The plot of the 2003 movie “The Core” is centered on the apparent ceasing of the core’s rotation and the ensuing catastrophes that threaten to obliterate life on earth within a year’s time.
The disturbance in the core’s natural motion causes the Earth’s magnetic field to falter, and consequently leads to a myriad of disasters that escalate in intensity and gravity over time. To avert the threat of annihilation, a team of “terranauts” was organized to travel into the Earth’s core to set off nuclear bombs that will restart its rotation.
For obvious reasons “The Core” falls under the science fiction genre, but as with any typical sci-fi movie, a scrutiny of the movie should reveal just how much of its “science” is factual and how much is made-up.
To resolve the predicament of the stalled core, the terranauts are to drill into the earth’s interior and are to set off nuclear bombs in the inner core to get it rotating again. For argument’s sake we shall assume that it may indeed be possible to build a vehicle capable of traveling and withstanding the tremendous heat and pressure in the Earth’s interior, and that a nuclear bomb strong enough for the purpose exists.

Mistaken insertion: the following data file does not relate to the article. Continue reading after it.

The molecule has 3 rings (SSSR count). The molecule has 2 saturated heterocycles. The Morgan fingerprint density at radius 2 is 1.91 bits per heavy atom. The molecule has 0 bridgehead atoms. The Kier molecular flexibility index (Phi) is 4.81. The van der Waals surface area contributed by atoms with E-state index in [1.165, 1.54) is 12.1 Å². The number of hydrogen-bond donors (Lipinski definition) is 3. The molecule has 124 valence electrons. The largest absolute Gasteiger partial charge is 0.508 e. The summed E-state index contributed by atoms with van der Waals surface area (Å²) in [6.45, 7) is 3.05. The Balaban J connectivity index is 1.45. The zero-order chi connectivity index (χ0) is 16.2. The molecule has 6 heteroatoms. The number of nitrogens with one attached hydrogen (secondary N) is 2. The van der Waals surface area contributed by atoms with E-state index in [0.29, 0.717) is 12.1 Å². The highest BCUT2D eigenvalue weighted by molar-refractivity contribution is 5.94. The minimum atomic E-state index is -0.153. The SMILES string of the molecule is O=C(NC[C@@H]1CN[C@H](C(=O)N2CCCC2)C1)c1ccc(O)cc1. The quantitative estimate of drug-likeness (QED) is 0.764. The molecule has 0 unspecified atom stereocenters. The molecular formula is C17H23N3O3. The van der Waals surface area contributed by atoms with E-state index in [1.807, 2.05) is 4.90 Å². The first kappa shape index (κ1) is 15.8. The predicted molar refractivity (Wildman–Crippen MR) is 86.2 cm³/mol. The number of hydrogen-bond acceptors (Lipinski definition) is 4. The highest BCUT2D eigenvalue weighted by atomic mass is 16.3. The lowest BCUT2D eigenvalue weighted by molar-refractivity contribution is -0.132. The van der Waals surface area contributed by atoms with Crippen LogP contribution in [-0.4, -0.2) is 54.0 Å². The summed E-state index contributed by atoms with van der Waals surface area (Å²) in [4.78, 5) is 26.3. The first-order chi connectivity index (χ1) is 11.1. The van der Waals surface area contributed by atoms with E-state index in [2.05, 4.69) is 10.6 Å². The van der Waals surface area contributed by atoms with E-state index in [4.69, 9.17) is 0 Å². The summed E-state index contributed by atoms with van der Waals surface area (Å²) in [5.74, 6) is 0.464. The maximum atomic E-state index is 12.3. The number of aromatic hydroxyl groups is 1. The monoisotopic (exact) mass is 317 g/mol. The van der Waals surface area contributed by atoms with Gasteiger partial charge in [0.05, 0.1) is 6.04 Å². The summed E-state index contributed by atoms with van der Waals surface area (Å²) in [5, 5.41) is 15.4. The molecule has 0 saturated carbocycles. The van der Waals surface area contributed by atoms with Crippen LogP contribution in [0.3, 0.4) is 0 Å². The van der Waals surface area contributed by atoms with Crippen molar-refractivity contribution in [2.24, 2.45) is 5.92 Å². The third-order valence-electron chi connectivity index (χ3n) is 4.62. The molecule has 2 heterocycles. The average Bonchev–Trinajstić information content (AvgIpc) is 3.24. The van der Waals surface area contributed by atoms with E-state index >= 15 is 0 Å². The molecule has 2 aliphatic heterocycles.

The question will then be whether the shock waves that will be generated by the nuclear bombs be able to jumpstart the core into rotating again.
For this to happen, a torque, or a twisting force, needs to be applied to the core to start it spinning. Specifically, the direction of the force should be tangential to the core (“The Core (2003)”, par. 20), the same way that you would try to make a globe spin by applying force along a tangent in its surface.
Contrary to what was shown in Zimky’s simulation in the movie, the shock waves from the explosion will doubtfully have any net effect when it hits the core (“The Core (2003)”, par. 20) since the waves will radiate out of the point of explosion in all directions and will hit the core head-on.